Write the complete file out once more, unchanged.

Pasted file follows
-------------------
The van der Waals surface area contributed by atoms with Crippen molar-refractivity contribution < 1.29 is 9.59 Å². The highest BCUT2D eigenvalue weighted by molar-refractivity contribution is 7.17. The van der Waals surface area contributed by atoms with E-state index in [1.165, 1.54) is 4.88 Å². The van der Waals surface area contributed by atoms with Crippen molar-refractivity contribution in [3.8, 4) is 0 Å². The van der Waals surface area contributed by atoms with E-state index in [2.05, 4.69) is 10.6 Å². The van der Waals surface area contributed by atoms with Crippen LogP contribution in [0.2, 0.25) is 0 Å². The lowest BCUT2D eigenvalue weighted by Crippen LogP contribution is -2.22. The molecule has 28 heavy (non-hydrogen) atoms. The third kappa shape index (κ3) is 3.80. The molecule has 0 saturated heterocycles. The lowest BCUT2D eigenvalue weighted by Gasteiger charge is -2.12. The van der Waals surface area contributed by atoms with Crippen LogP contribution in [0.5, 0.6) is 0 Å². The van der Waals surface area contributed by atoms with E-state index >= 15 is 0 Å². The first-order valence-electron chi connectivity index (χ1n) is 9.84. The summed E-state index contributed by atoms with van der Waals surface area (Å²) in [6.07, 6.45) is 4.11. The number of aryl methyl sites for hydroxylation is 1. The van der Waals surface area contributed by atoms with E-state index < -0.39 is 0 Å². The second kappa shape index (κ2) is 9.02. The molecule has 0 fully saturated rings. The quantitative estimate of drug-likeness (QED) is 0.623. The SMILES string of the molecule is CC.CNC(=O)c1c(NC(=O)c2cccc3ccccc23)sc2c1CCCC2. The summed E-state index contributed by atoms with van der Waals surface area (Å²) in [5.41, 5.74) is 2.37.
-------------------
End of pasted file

The van der Waals surface area contributed by atoms with Crippen molar-refractivity contribution < 1.29 is 9.59 Å². The highest BCUT2D eigenvalue weighted by molar-refractivity contribution is 7.17. The van der Waals surface area contributed by atoms with E-state index in [1.165, 1.54) is 4.88 Å². The van der Waals surface area contributed by atoms with Crippen molar-refractivity contribution in [3.8, 4) is 0 Å². The van der Waals surface area contributed by atoms with E-state index in [2.05, 4.69) is 10.6 Å². The van der Waals surface area contributed by atoms with Crippen LogP contribution in [0.2, 0.25) is 0 Å². The lowest BCUT2D eigenvalue weighted by Crippen LogP contribution is -2.22. The molecule has 28 heavy (non-hydrogen) atoms. The third kappa shape index (κ3) is 3.80. The molecule has 0 saturated heterocycles. The lowest BCUT2D eigenvalue weighted by Gasteiger charge is -2.12. The van der Waals surface area contributed by atoms with Crippen LogP contribution in [0.5, 0.6) is 0 Å². The van der Waals surface area contributed by atoms with E-state index >= 15 is 0 Å². The first-order valence-electron chi connectivity index (χ1n) is 9.84. The summed E-state index contributed by atoms with van der Waals surface area (Å²) in [6.07, 6.45) is 4.11. The number of aryl methyl sites for hydroxylation is 1. The van der Waals surface area contributed by atoms with E-state index < -0.39 is 0 Å². The second kappa shape index (κ2) is 9.02. The molecule has 0 fully saturated rings. The quantitative estimate of drug-likeness (QED) is 0.623. The SMILES string of the molecule is CC.CNC(=O)c1c(NC(=O)c2cccc3ccccc23)sc2c1CCCC2. The summed E-state index contributed by atoms with van der Waals surface area (Å²) in [5.41, 5.74) is 2.37.